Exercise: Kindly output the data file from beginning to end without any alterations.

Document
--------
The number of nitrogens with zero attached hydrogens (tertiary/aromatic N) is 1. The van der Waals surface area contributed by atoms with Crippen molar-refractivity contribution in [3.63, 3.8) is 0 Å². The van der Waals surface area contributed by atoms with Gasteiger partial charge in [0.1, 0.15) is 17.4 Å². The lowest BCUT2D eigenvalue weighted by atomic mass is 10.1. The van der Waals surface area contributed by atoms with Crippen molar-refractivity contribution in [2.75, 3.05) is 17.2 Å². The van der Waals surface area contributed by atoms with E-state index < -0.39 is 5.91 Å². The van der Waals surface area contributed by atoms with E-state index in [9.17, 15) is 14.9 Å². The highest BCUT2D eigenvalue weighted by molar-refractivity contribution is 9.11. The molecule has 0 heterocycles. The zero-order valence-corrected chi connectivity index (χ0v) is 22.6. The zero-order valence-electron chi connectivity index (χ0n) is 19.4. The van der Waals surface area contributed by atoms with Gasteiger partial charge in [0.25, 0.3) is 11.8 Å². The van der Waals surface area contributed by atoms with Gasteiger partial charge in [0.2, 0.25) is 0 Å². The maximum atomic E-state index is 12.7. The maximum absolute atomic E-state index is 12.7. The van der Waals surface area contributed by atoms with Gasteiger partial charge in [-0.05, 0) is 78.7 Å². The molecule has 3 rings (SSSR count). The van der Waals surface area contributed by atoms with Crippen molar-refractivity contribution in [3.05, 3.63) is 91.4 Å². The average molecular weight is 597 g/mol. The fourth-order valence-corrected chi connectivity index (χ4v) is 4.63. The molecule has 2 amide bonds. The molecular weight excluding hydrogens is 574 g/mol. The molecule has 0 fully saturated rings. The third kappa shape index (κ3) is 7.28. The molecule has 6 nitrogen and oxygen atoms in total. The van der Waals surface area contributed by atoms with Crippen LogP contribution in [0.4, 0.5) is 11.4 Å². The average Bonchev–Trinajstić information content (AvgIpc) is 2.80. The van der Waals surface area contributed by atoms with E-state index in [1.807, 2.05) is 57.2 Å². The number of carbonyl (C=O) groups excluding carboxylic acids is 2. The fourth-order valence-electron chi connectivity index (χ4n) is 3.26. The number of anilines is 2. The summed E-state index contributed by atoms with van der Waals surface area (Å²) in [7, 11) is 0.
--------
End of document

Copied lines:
The number of nitrogens with zero attached hydrogens (tertiary/aromatic N) is 1. The van der Waals surface area contributed by atoms with Crippen molar-refractivity contribution in [3.63, 3.8) is 0 Å². The van der Waals surface area contributed by atoms with Gasteiger partial charge in [0.1, 0.15) is 17.4 Å². The lowest BCUT2D eigenvalue weighted by atomic mass is 10.1. The van der Waals surface area contributed by atoms with Crippen molar-refractivity contribution in [2.75, 3.05) is 17.2 Å². The van der Waals surface area contributed by atoms with E-state index < -0.39 is 5.91 Å². The van der Waals surface area contributed by atoms with E-state index in [9.17, 15) is 14.9 Å². The highest BCUT2D eigenvalue weighted by molar-refractivity contribution is 9.11. The molecule has 0 heterocycles. The zero-order valence-corrected chi connectivity index (χ0v) is 22.6. The zero-order valence-electron chi connectivity index (χ0n) is 19.4. The van der Waals surface area contributed by atoms with Gasteiger partial charge in [0.25, 0.3) is 11.8 Å². The van der Waals surface area contributed by atoms with Gasteiger partial charge in [0.2, 0.25) is 0 Å². The maximum atomic E-state index is 12.7. The maximum absolute atomic E-state index is 12.7. The van der Waals surface area contributed by atoms with Gasteiger partial charge in [-0.05, 0) is 78.7 Å². The molecule has 3 rings (SSSR count). The van der Waals surface area contributed by atoms with Crippen molar-refractivity contribution in [3.05, 3.63) is 91.4 Å². The average molecular weight is 597 g/mol. The fourth-order valence-corrected chi connectivity index (χ4v) is 4.63. The molecule has 2 amide bonds. The molecular weight excluding hydrogens is 574 g/mol. The molecule has 0 fully saturated rings. The third kappa shape index (κ3) is 7.28. The molecule has 6 nitrogen and oxygen atoms in total. The van der Waals surface area contributed by atoms with Crippen LogP contribution in [0.4, 0.5) is 11.4 Å². The average Bonchev–Trinajstić information content (AvgIpc) is 2.80. The van der Waals surface area contributed by atoms with E-state index in [1.807, 2.05) is 57.2 Å². The number of carbonyl (C=O) groups excluding carboxylic acids is 2. The fourth-order valence-electron chi connectivity index (χ4n) is 3.26. The number of anilines is 2. The summed E-state index contributed by atoms with van der Waals surface area (Å²) in [7, 11) is 0.